Leadership drives culture, culture drives performance.
This statement concisely describes the outcome that we’re ultimately trying to achieve as leaders. The primary function of a leader is to create and maintain a culture that’s conducive to performance excellence… a culture where every individual is committed to giving their best every day.
Culture is simply, the way we do things around here. It’s about the accepted norms of behavior and conduct that we fall into. Every team in every organization has a culture, but very few are formed deliberately.
More often than not, they grow organically as people learn over time what the expectations and limits of the leader truly are. If you don’t focus, deliberately and explicitly, on creating the type of culture that drives genuine performance, then the culture you get will be… whatever it’ll be!
High-performance, constructive cultures have a number of key elements, and these elements serve to naturally align the interests of the organization and team, with the individual drivers of your people.
The elements of a high-performance culture that immediately spring to mind for me include:
- Strong, clear, single-point accountability
- Appropriate empowerment and support for people at every level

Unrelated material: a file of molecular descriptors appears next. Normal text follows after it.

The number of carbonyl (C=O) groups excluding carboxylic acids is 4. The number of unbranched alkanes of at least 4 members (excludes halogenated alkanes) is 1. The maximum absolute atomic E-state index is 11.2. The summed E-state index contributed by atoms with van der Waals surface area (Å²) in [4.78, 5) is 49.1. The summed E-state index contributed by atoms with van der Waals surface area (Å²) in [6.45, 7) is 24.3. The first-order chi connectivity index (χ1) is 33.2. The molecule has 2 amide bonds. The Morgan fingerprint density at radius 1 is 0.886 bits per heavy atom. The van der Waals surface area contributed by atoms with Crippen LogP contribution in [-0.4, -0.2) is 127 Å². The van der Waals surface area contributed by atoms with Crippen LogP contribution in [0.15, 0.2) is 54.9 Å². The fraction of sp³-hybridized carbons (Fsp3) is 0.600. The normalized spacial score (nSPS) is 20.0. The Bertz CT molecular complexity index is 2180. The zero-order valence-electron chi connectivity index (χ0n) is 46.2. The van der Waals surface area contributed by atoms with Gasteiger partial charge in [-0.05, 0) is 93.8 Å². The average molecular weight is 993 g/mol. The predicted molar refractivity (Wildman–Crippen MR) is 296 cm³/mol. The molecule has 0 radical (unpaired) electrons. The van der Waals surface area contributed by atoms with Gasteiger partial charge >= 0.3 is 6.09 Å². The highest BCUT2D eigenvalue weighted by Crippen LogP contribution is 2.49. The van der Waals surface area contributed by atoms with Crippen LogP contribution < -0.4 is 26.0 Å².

- An emphasis on ‘excellence over perfection’
- Robust and respectful challenge of teammates
- High achievement orientation and professional pride
- Clear objectives, with single-minded focus on the key value drivers, and
- A collaborative working environment (which of course, is subordinate to the single-point accountability)
As a leader, you’ve got to take culture seriously. And by seriously, I mean that the culture has to be described and modeled through your own words and actions. It has to be measured and reported as a focal point of team performance… and there has to be no tolerance for people who choose to behave in a way that’s sub-standard
Remember, what gets measured, gets managed, and what gets rewarded gets done. So, if you aren’t doing this as a leader, your culture is going to form itself… and you might not like the way it turns out.
But by then, it’ll be too late… and who knows? Maybe the next leader will sort it out!